First, if you are going to be in Croatia, build your trip around visiting some of the country’s most well-known wine regions: Istria in the northwest, Slavonia and Danube in the east, and Korcula, Hvar and Peljesac in Dalmatia. If you are going to be in Croatia but do not have the time to visit many wineries, the next best thing is to visit a wine bar that brings hundreds of Croatian wineries to you. Our favorite wine bar in Croatia is in Zagreb – Wine Bar Basement, which is located just below the Zagreb funicular which runs from Lower Town to Upper Town.
Wine Bar Basement is very conveniently located on a pedestrian street in the center of Zagreb and offers more than 120 different Croatian wines, most of which can be ordered by the bottle or by the glass. You can make a reservation here: Wine Bar Basement – Zagreb if you are planning to be in the area. If you go, ask for Dario Drmac and tell him that John & Irina sent you; he will take good care of you. At Basement you can not only taste many different wines but also enjoy many different cheese and meat platters to accompany the wine.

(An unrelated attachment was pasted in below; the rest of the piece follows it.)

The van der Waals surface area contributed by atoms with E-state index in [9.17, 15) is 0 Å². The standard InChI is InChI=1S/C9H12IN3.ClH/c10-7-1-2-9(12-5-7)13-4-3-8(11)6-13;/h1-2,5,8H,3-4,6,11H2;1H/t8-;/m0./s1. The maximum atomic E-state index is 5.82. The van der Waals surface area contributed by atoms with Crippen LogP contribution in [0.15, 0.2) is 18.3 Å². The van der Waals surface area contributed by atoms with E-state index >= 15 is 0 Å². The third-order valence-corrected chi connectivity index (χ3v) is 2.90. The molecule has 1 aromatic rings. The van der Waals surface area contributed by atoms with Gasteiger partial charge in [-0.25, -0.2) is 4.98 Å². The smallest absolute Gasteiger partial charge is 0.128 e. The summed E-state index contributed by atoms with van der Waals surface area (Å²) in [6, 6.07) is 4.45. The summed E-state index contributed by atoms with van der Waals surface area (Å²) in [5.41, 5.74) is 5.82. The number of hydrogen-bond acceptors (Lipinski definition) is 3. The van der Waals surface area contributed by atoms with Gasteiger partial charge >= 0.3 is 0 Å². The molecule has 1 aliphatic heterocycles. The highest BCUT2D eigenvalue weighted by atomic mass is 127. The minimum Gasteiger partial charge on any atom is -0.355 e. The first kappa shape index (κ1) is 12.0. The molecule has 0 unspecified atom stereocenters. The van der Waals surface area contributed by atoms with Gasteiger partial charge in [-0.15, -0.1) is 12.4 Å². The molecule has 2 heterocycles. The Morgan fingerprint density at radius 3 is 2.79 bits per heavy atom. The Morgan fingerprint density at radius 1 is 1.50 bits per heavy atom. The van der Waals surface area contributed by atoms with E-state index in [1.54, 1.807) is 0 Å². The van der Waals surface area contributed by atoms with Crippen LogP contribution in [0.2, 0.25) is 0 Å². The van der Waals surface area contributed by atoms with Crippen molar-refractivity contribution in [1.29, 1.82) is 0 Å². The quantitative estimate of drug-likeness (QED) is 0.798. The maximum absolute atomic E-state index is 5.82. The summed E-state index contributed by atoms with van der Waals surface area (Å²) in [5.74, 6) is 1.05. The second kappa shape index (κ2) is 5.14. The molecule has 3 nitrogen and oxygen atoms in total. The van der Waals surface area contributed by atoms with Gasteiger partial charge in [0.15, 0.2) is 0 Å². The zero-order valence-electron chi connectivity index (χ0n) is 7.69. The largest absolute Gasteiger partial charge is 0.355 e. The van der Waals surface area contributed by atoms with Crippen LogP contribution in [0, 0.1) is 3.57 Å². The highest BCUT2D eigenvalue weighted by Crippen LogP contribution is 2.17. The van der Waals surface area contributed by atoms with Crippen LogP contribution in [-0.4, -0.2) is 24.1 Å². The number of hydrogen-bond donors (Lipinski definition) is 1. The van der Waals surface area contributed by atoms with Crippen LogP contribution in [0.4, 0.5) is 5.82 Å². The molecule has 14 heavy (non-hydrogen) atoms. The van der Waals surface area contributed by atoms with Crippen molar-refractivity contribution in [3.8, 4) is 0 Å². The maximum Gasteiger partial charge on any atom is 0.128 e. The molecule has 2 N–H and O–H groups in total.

Although sorting through 120 separate wines could be intimidating, the Basement wine list is helpfully broken down by red and white wines within each of the country’s major wine regions. Their list of wines is available online here: http://basement-bar.net/wine-card/.
This regionally based list makes it more manageable to pick a wine; plus, if you need help Dario or the staff at Basement can give you specific recommendations. We spent several hours at Basement and got a really comprehensive overview of Croatia’s varietals, wine regions, and wine styles which was very useful for our later trips to wineries in Dalmatia.